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Monday, January 24, 2011

Again on sound

A Mīmāṃsaka has a powerful device against the Vaiśeṣika claim that śabda (linguistic sound) is momentary. In fact, we do communicate and communication presupposes that we know what is said and this would not be the case unless we already knew the śabda our discussants utter. Hence, śabda must be fix.

What has, then, the burden of explaining changes in accent, lenght, tone, etc.? An easy way-out would be to distinguish between word (śabda) and sound (nāda) and to say that only the latter changes accordingly. But this duality may be too metaphysical for a down-to-earth pragmatist. Hence, Rāmānujācārya (I am not sure about how frequent this idea was among Mīmāṃsakas) suggests instead that it is only the manifestatory (phonetic) effort which varies, thus making the permanent śabda appear slightly different.


Jayarava said...

This distinction between sound and word seems similar to a discussion by the Japanese Buddhist Kūkai in the 9th century. He studied Sanskrit in China with an India teacher, and may have picked up some of the discussion you are referring to. Though I suspect he takes it in an entirely new direction.

One of his important works is called Shōji jissō gi 'The Meanings of Sound, Word, & Reality'. He discusses the relationship between the three in terms of types of Sanskrit compounds.

In terms of the single syllable 'a' Kūkai says that the exhalation and vocal vibrations are the sound; the 'word' is what this sound stands for, i.e. non-arising (anutpada); and the 'reality' is that no 'thing' (dharma) arises. He also applies the analysis to the Mahāvairocana Sūtra (aka Mahāvairocana Abhisaṃbodhi Tantra) as a whole; and to a single verse from the sūtra.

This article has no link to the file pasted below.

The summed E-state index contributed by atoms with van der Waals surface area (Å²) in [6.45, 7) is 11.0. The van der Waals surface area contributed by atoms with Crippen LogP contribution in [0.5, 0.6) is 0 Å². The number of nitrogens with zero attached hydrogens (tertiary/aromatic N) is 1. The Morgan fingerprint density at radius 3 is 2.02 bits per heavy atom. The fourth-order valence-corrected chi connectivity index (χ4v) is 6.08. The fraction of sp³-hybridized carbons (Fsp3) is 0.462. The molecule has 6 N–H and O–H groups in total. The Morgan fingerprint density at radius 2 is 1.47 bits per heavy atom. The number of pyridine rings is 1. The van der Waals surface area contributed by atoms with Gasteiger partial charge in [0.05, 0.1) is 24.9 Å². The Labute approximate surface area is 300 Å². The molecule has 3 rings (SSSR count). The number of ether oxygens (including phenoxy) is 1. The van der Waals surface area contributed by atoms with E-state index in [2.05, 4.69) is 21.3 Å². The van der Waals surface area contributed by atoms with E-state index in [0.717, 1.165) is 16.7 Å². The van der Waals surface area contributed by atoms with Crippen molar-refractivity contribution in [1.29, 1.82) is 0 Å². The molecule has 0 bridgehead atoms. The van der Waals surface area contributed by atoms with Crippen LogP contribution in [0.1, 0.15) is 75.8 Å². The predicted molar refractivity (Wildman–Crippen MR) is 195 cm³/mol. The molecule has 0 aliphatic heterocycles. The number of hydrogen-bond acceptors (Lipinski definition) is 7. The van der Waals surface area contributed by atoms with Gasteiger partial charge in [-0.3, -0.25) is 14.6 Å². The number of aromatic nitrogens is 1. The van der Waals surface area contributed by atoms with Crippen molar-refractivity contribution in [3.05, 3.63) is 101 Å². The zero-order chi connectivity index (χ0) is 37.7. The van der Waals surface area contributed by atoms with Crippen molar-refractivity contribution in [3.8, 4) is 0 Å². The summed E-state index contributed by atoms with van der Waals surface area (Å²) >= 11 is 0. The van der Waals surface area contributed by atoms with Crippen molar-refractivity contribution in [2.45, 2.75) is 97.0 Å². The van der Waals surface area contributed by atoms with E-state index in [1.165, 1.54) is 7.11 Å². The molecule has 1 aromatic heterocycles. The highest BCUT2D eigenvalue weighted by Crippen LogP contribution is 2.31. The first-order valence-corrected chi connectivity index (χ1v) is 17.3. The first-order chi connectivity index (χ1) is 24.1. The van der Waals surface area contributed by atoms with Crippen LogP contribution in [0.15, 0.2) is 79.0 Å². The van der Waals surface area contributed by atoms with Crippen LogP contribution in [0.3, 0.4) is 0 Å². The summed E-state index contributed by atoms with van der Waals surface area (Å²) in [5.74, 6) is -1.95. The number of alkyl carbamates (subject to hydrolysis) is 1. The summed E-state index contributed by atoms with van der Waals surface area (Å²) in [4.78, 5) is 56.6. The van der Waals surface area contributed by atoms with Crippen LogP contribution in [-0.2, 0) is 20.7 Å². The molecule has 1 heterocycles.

The overall subject of Sound, Word, Reality is the nature of perception and the possibility that the Dharmakāya can communicate itself through mantra (and mudrā and maṇḍala).

elisa freschi said...

Thanks, Jayarava, I knew nothing about him. Your hint makes me reconsider a point I could not solve, that is, why did the recitation of, e.g., the Lotus Sūtra become so important (almost "magic") for some forms of Japanese Buddhism, although the text recited has been translated and re-translated (and is, hence, far away from the "Buddha's one" –if ever it existed as such). Moreover, how could language, believed to be conventional, be a path through the Bodhi?

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